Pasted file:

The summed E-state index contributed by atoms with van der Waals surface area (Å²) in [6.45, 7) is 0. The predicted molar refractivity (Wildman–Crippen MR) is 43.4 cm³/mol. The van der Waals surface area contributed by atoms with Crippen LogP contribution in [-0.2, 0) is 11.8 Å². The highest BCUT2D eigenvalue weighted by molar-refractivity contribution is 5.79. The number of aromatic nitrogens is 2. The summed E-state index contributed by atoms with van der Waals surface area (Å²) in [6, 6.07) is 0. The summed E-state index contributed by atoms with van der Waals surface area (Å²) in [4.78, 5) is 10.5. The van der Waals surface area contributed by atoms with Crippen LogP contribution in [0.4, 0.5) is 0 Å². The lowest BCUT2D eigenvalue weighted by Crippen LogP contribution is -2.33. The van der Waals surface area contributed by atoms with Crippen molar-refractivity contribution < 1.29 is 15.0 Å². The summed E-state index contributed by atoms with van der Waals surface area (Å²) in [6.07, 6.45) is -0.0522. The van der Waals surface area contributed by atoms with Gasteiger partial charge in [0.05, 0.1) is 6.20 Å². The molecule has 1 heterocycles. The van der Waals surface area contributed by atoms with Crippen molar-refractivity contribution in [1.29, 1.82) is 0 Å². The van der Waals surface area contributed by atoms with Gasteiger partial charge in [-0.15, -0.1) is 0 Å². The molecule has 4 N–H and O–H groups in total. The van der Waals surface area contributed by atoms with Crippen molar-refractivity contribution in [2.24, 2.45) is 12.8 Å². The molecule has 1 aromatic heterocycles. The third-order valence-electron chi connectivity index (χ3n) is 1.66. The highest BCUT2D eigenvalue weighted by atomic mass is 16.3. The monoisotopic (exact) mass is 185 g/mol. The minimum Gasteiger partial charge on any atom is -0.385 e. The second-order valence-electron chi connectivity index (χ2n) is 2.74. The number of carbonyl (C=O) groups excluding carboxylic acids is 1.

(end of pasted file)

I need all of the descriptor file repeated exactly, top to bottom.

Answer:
The summed E-state index contributed by atoms with van der Waals surface area (Å²) in [6.45, 7) is 0. The predicted molar refractivity (Wildman–Crippen MR) is 43.4 cm³/mol. The van der Waals surface area contributed by atoms with Crippen LogP contribution in [-0.2, 0) is 11.8 Å². The highest BCUT2D eigenvalue weighted by molar-refractivity contribution is 5.79. The number of aromatic nitrogens is 2. The summed E-state index contributed by atoms with van der Waals surface area (Å²) in [6, 6.07) is 0. The summed E-state index contributed by atoms with van der Waals surface area (Å²) in [4.78, 5) is 10.5. The van der Waals surface area contributed by atoms with Crippen LogP contribution in [0.4, 0.5) is 0 Å². The lowest BCUT2D eigenvalue weighted by Crippen LogP contribution is -2.33. The van der Waals surface area contributed by atoms with Crippen molar-refractivity contribution < 1.29 is 15.0 Å². The summed E-state index contributed by atoms with van der Waals surface area (Å²) in [6.07, 6.45) is -0.0522. The van der Waals surface area contributed by atoms with Gasteiger partial charge in [0.05, 0.1) is 6.20 Å². The molecule has 1 heterocycles. The van der Waals surface area contributed by atoms with Crippen molar-refractivity contribution in [1.29, 1.82) is 0 Å². The van der Waals surface area contributed by atoms with Gasteiger partial charge in [-0.15, -0.1) is 0 Å². The molecule has 4 N–H and O–H groups in total. The van der Waals surface area contributed by atoms with Crippen molar-refractivity contribution in [2.24, 2.45) is 12.8 Å². The molecule has 1 aromatic heterocycles. The third-order valence-electron chi connectivity index (χ3n) is 1.66. The highest BCUT2D eigenvalue weighted by atomic mass is 16.3. The monoisotopic (exact) mass is 185 g/mol. The minimum Gasteiger partial charge on any atom is -0.385 e. The second-order valence-electron chi connectivity index (χ2n) is 2.74. The number of carbonyl (C=O) groups excluding carboxylic acids is 1.